The farmer and I were on a first-name basis. Here, the overall interaction among the Germans was generally very familiar. Therefore, addressing someone the formal way was excluded. One day, August Gottschalk – only named “Dutch Gus” by the Americans – had hitched up the covered wagon in order to collect logs which were suitable as scraping-trees and other equipment for the tannery. We drove through the valley of the Bridger Creek until we arrived at its spring about 15 miles away. Not far from the farm the path winds along the creek side through a tight gate in the rocks, here the valley becomes wider again.
After barely two hours we arrived at an abandoned old mill, close to which we set up our bivouac. After we had tied down the horses, both of us separately explored the hillslopes. I soon found a fresh print of a bear, which I followed along for a while. My bullet supply only consisted of eight bullets. The farmer had warned of shooting a bear, which required a high amount of calmness and marksmen-ship. Most of which the shooters lose once they see a Grizzly. As I was thinking about that, a flock of chickens came close towards me. I shot one chicken which had flown into a tree and took it to the wagon. This caused jealously in the hunting-experienced farmer who came back empty handed. He disdained to grill the chicken at night over the fire. Therefore we had to make do with the supply we had brought.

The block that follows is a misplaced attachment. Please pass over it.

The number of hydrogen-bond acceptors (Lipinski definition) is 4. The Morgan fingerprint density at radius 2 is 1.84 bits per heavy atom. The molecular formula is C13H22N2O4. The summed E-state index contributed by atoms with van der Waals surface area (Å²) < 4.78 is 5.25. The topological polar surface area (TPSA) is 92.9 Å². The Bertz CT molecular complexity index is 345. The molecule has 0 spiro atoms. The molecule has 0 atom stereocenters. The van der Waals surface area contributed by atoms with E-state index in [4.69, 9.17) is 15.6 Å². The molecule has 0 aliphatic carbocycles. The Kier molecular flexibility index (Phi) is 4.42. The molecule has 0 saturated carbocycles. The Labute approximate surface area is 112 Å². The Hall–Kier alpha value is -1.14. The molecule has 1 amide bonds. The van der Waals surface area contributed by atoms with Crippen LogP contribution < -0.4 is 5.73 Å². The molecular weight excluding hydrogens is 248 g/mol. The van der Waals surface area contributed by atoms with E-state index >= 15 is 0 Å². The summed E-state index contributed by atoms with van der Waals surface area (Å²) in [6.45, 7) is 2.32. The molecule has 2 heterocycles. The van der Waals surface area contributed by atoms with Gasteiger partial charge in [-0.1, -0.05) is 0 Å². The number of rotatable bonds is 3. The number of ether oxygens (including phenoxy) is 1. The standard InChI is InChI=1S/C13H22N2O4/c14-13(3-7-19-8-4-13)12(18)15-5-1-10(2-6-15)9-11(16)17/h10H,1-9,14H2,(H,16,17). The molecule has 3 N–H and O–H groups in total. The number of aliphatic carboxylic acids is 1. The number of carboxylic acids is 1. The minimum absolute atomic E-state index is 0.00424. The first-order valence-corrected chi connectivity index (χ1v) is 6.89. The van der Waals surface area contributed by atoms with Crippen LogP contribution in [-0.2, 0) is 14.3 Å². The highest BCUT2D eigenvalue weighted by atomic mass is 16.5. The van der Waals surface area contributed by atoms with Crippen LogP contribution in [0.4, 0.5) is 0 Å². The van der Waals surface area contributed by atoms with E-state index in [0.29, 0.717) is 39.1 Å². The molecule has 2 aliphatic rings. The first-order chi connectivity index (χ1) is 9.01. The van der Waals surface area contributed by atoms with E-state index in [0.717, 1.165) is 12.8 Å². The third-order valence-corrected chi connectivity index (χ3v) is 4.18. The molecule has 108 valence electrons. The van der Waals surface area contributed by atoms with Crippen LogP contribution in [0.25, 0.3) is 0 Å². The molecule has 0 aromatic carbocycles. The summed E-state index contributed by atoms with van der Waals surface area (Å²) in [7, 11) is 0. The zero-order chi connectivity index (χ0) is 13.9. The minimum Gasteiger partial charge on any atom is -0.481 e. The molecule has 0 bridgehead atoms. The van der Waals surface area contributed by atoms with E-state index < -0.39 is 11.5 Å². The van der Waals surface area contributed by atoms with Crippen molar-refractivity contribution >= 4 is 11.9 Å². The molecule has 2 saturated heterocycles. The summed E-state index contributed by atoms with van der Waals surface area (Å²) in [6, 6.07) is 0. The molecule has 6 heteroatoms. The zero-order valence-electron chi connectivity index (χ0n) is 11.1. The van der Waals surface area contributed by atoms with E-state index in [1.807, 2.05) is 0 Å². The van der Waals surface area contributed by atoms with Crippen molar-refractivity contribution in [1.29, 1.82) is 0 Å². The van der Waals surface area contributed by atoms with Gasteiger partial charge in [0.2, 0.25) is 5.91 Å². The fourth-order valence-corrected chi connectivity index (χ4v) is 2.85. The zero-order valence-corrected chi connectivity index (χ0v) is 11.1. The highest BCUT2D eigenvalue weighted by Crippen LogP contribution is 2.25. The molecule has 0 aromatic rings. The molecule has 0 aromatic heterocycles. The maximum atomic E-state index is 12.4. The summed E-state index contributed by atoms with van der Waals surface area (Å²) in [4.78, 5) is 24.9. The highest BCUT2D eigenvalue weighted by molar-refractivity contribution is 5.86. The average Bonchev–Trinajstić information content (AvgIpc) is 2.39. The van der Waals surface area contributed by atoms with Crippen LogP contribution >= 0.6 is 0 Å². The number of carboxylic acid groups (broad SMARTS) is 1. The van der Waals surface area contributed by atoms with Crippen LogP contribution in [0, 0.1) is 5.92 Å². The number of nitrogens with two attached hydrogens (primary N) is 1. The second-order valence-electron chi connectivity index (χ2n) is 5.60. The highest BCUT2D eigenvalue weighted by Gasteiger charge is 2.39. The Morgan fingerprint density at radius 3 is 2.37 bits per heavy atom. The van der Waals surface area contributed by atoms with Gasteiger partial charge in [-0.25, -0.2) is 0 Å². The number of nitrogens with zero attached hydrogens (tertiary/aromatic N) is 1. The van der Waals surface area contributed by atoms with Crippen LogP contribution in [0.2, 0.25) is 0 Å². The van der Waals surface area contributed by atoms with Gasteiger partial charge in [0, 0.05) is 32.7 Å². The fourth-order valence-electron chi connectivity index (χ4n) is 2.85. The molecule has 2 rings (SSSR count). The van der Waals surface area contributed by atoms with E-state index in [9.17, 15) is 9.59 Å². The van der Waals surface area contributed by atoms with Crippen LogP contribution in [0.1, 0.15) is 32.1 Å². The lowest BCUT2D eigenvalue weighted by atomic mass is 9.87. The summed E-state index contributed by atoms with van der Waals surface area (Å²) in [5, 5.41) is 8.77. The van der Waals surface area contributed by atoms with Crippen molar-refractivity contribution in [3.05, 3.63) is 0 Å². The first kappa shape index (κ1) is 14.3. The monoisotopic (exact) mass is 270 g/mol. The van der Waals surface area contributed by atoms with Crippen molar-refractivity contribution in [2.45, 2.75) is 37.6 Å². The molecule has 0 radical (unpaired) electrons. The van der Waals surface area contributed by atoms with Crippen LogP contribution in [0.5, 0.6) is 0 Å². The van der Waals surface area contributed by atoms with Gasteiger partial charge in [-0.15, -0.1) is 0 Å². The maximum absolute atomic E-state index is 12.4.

At night – the fire was still burning – we kept our conversation going for a while due to the wild animals, I heard a noise from the wagon. I made the farmer aware of it. “A skunk” he said, “We have to be very quiet otherwise it will leave us with a horrible smell”. The next day we picked out some logs which were suited for my usage. We fell them and loaded them into the wagon in order to go back to the farm in the afternoon. I handed the prairie chicken to Mrs. Gottschalk who prepared it for dinner. The farmer, however, did not take a bite of it.
translated by Julia Strehlau-Jacobs